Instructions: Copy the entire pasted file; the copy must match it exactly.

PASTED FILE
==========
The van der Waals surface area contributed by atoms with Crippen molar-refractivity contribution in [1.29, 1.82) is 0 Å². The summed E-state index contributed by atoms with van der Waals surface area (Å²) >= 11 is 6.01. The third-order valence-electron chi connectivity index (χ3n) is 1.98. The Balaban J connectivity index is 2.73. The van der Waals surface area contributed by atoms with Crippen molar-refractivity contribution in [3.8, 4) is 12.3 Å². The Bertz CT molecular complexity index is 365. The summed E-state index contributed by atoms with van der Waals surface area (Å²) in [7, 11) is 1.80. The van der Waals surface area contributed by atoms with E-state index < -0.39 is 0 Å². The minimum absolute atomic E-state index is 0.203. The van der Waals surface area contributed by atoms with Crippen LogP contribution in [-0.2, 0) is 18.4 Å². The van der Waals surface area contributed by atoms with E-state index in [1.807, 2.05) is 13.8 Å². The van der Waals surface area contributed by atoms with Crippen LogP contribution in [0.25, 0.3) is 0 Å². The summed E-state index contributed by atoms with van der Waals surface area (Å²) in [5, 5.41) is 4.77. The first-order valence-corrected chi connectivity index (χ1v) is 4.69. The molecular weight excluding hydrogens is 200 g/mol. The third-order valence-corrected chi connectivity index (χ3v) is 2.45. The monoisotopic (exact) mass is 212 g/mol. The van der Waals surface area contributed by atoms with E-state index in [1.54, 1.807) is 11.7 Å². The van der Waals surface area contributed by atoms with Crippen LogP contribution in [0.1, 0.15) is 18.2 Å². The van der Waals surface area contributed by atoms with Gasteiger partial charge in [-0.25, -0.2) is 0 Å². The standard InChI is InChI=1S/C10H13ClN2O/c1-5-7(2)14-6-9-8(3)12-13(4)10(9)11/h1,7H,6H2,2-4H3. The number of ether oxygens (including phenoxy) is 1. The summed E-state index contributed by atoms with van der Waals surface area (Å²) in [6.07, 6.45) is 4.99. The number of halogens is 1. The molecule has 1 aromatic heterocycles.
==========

The van der Waals surface area contributed by atoms with Crippen molar-refractivity contribution in [1.29, 1.82) is 0 Å². The summed E-state index contributed by atoms with van der Waals surface area (Å²) >= 11 is 6.01. The third-order valence-electron chi connectivity index (χ3n) is 1.98. The Balaban J connectivity index is 2.73. The van der Waals surface area contributed by atoms with Crippen molar-refractivity contribution in [3.8, 4) is 12.3 Å². The Bertz CT molecular complexity index is 365. The summed E-state index contributed by atoms with van der Waals surface area (Å²) in [7, 11) is 1.80. The van der Waals surface area contributed by atoms with E-state index < -0.39 is 0 Å². The minimum absolute atomic E-state index is 0.203. The van der Waals surface area contributed by atoms with Crippen LogP contribution in [-0.2, 0) is 18.4 Å². The van der Waals surface area contributed by atoms with E-state index in [1.807, 2.05) is 13.8 Å². The van der Waals surface area contributed by atoms with Crippen LogP contribution in [0.25, 0.3) is 0 Å². The summed E-state index contributed by atoms with van der Waals surface area (Å²) in [5, 5.41) is 4.77. The first-order valence-corrected chi connectivity index (χ1v) is 4.69. The molecular weight excluding hydrogens is 200 g/mol. The third-order valence-corrected chi connectivity index (χ3v) is 2.45. The monoisotopic (exact) mass is 212 g/mol. The van der Waals surface area contributed by atoms with E-state index in [1.54, 1.807) is 11.7 Å². The van der Waals surface area contributed by atoms with Crippen LogP contribution in [0.1, 0.15) is 18.2 Å². The van der Waals surface area contributed by atoms with Gasteiger partial charge in [-0.25, -0.2) is 0 Å². The standard InChI is InChI=1S/C10H13ClN2O/c1-5-7(2)14-6-9-8(3)12-13(4)10(9)11/h1,7H,6H2,2-4H3. The number of ether oxygens (including phenoxy) is 1. The summed E-state index contributed by atoms with van der Waals surface area (Å²) in [6.07, 6.45) is 4.99. The number of halogens is 1. The molecule has 1 aromatic heterocycles.